On the Road to Ashton United – The Talking Bull Preview

Over 600 Hereford supporters made the relatively short trip to Leamington this afternoon to watch the Bulls secure another away point, taking them eight points clear of the relegation zone. Indeed, this 2-2 draw extended the Bulls unbeaten away run to four matches, chalking up eight points from those games. Not too shabby that!

The team currently sitting in the third relegation spot are Ashton United, and that’s where Hereford travel to next weekend. Hopefully, another large travelling contingent will provide the Bulls with more positive commitment from the side lines. It’s certainly helping the young squad as their current form would indicate. Of the last 10 league games, Hereford have won 4, draw four and lost only twice.

Compare that with Ashton who have won 3 and lost 7 of their games, and you can see why a positive result for Hereford next weekend could be vital. Make sure you are there if you can.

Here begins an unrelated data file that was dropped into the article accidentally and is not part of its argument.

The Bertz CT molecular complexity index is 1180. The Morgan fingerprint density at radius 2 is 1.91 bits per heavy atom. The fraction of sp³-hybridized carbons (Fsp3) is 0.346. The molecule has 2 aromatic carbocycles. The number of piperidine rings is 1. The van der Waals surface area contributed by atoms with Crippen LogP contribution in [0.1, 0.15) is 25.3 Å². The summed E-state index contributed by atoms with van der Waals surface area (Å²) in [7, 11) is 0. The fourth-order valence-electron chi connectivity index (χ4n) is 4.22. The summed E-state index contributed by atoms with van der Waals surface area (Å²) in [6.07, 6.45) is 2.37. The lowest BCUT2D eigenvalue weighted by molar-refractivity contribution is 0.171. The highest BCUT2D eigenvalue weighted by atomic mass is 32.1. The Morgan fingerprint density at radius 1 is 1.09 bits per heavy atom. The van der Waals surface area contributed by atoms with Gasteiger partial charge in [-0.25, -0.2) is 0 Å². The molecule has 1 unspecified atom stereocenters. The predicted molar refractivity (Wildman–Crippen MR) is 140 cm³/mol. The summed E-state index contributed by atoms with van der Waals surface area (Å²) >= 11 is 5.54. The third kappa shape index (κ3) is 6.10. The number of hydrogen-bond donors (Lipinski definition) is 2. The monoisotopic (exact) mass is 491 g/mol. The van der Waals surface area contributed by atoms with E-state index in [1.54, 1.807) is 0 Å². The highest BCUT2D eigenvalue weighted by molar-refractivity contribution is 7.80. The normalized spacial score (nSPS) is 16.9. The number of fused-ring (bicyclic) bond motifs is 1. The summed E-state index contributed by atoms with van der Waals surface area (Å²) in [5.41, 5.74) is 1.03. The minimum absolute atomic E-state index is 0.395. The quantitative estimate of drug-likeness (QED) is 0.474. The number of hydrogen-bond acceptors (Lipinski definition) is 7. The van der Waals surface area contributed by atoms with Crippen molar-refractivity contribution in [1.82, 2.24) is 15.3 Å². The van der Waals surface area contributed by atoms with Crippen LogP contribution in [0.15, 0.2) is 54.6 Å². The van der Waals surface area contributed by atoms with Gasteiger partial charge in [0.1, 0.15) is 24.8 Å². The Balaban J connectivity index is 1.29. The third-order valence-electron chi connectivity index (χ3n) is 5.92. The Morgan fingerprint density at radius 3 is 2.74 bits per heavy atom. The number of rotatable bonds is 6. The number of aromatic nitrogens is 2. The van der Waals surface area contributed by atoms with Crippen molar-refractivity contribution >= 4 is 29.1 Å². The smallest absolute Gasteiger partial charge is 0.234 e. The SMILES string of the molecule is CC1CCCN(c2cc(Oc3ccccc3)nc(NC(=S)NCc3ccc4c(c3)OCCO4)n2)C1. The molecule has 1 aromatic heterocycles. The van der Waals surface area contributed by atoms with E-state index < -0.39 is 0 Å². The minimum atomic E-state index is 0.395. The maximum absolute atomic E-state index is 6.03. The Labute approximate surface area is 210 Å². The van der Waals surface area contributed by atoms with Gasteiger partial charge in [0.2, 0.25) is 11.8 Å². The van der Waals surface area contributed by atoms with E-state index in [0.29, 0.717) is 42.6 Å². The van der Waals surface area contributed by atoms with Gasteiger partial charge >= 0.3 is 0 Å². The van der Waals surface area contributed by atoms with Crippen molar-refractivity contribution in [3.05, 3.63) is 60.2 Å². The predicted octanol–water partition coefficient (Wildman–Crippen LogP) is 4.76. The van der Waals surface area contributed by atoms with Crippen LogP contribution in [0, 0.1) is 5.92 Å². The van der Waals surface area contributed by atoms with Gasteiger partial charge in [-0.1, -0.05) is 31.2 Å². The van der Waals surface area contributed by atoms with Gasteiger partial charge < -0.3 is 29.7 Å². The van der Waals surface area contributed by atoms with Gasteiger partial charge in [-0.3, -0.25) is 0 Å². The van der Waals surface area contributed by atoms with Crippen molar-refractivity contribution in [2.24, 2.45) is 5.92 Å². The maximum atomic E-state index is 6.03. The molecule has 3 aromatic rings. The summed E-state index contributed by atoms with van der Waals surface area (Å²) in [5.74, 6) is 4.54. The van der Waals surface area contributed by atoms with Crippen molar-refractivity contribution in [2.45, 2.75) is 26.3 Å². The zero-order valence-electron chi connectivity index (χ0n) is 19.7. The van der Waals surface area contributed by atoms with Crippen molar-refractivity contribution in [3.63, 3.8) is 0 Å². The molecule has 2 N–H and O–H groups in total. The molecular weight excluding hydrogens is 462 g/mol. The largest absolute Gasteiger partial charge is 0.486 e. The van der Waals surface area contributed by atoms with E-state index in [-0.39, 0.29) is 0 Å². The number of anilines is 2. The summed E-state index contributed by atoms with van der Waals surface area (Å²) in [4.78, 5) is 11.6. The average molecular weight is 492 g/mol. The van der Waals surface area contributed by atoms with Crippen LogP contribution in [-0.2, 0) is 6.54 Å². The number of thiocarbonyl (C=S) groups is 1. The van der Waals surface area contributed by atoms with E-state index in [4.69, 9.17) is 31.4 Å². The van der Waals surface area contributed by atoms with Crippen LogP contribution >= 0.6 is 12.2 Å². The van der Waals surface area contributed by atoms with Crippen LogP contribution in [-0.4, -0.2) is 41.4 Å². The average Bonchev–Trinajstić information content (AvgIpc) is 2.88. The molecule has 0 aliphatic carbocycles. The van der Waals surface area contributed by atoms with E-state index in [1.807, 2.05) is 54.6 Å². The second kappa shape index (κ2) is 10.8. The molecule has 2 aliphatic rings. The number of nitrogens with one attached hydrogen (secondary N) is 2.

Ashton United FC

Ashton were the bookies favourites for relegation since last summer.  As we highlighted before the Edgar Street game, Ashton aren’t even the biggest club in their own small town with neighbours Curzon clearly more successful in recent years.  Like ourselves, Ashton are newcomers, having won the Northern Premier League Play-Offs last year after five years of trying. Inevitably, by doing so, they became noticed and their best players waved goodbye.

Ashton United are the oldest senior club in the town by a margin of 85 odd years. They were founded way back in 1878, compared to our recent opponents Curzon who are only 55 years old. However, Ashton, then known as Hurst FC, folded in 1892 and didn’t reform for 17 years so their full history is debatable.  This is a consistently low-profile club with no great history to speak of who are playing only their second season at this level.  They did have Dixie Deans playing before them before World War 2 but that’s about the limit of their brush with the big time.